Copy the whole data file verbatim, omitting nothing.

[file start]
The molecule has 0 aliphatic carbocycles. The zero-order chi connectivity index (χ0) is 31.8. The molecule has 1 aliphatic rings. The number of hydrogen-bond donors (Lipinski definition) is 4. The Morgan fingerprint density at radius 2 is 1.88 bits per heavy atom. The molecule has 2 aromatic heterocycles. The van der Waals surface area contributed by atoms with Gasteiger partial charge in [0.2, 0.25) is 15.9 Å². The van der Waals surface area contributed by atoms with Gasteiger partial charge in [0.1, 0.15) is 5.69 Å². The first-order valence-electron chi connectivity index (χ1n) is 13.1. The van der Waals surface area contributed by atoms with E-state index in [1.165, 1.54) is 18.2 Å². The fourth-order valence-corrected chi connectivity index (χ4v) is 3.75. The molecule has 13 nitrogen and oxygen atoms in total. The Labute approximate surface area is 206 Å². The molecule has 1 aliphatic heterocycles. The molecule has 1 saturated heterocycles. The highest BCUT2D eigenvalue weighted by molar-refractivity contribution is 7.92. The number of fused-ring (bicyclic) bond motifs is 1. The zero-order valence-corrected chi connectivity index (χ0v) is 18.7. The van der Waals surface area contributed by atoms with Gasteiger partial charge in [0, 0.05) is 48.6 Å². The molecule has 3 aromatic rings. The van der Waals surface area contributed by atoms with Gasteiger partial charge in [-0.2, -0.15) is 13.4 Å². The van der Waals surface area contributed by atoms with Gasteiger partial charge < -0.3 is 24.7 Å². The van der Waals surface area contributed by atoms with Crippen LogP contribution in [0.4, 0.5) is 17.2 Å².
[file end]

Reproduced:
The molecule has 0 aliphatic carbocycles. The zero-order chi connectivity index (χ0) is 31.8. The molecule has 1 aliphatic rings. The number of hydrogen-bond donors (Lipinski definition) is 4. The Morgan fingerprint density at radius 2 is 1.88 bits per heavy atom. The molecule has 2 aromatic heterocycles. The van der Waals surface area contributed by atoms with Gasteiger partial charge in [0.2, 0.25) is 15.9 Å². The van der Waals surface area contributed by atoms with Gasteiger partial charge in [0.1, 0.15) is 5.69 Å². The first-order valence-electron chi connectivity index (χ1n) is 13.1. The van der Waals surface area contributed by atoms with E-state index in [1.165, 1.54) is 18.2 Å². The fourth-order valence-corrected chi connectivity index (χ4v) is 3.75. The molecule has 13 nitrogen and oxygen atoms in total. The Labute approximate surface area is 206 Å². The molecule has 1 aliphatic heterocycles. The molecule has 1 saturated heterocycles. The highest BCUT2D eigenvalue weighted by molar-refractivity contribution is 7.92. The number of fused-ring (bicyclic) bond motifs is 1. The zero-order valence-corrected chi connectivity index (χ0v) is 18.7. The van der Waals surface area contributed by atoms with Gasteiger partial charge in [0, 0.05) is 48.6 Å². The molecule has 3 aromatic rings. The van der Waals surface area contributed by atoms with Gasteiger partial charge in [-0.2, -0.15) is 13.4 Å². The van der Waals surface area contributed by atoms with Gasteiger partial charge < -0.3 is 24.7 Å². The van der Waals surface area contributed by atoms with Crippen LogP contribution in [0.4, 0.5) is 17.2 Å².